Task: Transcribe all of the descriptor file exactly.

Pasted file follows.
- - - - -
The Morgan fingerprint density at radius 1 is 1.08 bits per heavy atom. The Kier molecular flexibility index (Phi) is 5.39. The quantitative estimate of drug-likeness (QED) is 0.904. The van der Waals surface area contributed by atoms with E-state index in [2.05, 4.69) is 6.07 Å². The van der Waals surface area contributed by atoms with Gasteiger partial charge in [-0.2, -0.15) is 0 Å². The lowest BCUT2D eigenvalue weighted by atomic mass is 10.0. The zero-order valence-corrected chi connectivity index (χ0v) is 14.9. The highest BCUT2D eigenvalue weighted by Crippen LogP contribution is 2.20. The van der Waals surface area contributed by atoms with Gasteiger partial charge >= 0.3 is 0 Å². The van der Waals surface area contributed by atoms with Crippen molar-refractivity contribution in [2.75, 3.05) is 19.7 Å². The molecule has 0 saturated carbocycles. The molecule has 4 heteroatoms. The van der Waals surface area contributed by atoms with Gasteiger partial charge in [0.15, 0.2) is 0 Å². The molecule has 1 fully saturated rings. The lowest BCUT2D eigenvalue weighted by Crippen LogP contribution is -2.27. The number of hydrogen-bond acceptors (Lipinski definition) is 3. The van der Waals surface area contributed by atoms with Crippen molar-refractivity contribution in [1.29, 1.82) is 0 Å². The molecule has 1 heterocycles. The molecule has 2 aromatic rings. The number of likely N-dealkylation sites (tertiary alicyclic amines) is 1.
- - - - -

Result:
The Morgan fingerprint density at radius 1 is 1.08 bits per heavy atom. The Kier molecular flexibility index (Phi) is 5.39. The quantitative estimate of drug-likeness (QED) is 0.904. The van der Waals surface area contributed by atoms with E-state index in [2.05, 4.69) is 6.07 Å². The van der Waals surface area contributed by atoms with Gasteiger partial charge in [-0.2, -0.15) is 0 Å². The lowest BCUT2D eigenvalue weighted by atomic mass is 10.0. The zero-order valence-corrected chi connectivity index (χ0v) is 14.9. The highest BCUT2D eigenvalue weighted by Crippen LogP contribution is 2.20. The van der Waals surface area contributed by atoms with Gasteiger partial charge >= 0.3 is 0 Å². The van der Waals surface area contributed by atoms with Crippen molar-refractivity contribution in [2.75, 3.05) is 19.7 Å². The molecule has 0 saturated carbocycles. The molecule has 4 heteroatoms. The van der Waals surface area contributed by atoms with Gasteiger partial charge in [0.15, 0.2) is 0 Å². The molecule has 1 fully saturated rings. The lowest BCUT2D eigenvalue weighted by Crippen LogP contribution is -2.27. The number of hydrogen-bond acceptors (Lipinski definition) is 3. The van der Waals surface area contributed by atoms with Crippen molar-refractivity contribution in [1.29, 1.82) is 0 Å². The molecule has 1 heterocycles. The molecule has 2 aromatic rings. The number of likely N-dealkylation sites (tertiary alicyclic amines) is 1.